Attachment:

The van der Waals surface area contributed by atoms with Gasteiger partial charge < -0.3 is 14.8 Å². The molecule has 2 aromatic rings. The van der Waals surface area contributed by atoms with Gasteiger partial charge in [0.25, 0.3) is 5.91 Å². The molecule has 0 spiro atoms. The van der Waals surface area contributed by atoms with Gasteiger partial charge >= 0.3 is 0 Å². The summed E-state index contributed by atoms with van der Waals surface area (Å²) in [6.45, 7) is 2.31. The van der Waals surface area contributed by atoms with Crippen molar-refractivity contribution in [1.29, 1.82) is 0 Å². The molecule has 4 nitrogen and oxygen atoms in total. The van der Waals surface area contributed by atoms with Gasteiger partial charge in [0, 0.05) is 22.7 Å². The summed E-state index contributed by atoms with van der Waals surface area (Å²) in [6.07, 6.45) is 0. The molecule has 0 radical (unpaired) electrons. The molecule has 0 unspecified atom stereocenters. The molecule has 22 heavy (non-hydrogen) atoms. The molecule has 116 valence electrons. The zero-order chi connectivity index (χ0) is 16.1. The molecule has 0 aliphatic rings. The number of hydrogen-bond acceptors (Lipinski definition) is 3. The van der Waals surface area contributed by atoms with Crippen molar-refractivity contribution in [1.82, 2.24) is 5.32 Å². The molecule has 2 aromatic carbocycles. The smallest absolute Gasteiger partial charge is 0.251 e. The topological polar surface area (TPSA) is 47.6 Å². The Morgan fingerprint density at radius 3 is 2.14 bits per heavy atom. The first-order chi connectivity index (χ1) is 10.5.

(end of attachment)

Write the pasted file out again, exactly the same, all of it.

The van der Waals surface area contributed by atoms with Gasteiger partial charge < -0.3 is 14.8 Å². The molecule has 2 aromatic rings. The van der Waals surface area contributed by atoms with Gasteiger partial charge in [0.25, 0.3) is 5.91 Å². The molecule has 0 spiro atoms. The van der Waals surface area contributed by atoms with Gasteiger partial charge >= 0.3 is 0 Å². The summed E-state index contributed by atoms with van der Waals surface area (Å²) in [6.45, 7) is 2.31. The van der Waals surface area contributed by atoms with Crippen molar-refractivity contribution in [1.29, 1.82) is 0 Å². The molecule has 4 nitrogen and oxygen atoms in total. The van der Waals surface area contributed by atoms with Gasteiger partial charge in [0, 0.05) is 22.7 Å². The summed E-state index contributed by atoms with van der Waals surface area (Å²) in [6.07, 6.45) is 0. The molecule has 0 radical (unpaired) electrons. The molecule has 0 unspecified atom stereocenters. The molecule has 22 heavy (non-hydrogen) atoms. The molecule has 116 valence electrons. The zero-order chi connectivity index (χ0) is 16.1. The molecule has 0 aliphatic rings. The number of hydrogen-bond acceptors (Lipinski definition) is 3. The van der Waals surface area contributed by atoms with Crippen molar-refractivity contribution in [1.82, 2.24) is 5.32 Å². The molecule has 2 aromatic carbocycles. The smallest absolute Gasteiger partial charge is 0.251 e. The topological polar surface area (TPSA) is 47.6 Å². The Morgan fingerprint density at radius 3 is 2.14 bits per heavy atom. The first-order chi connectivity index (χ1) is 10.5.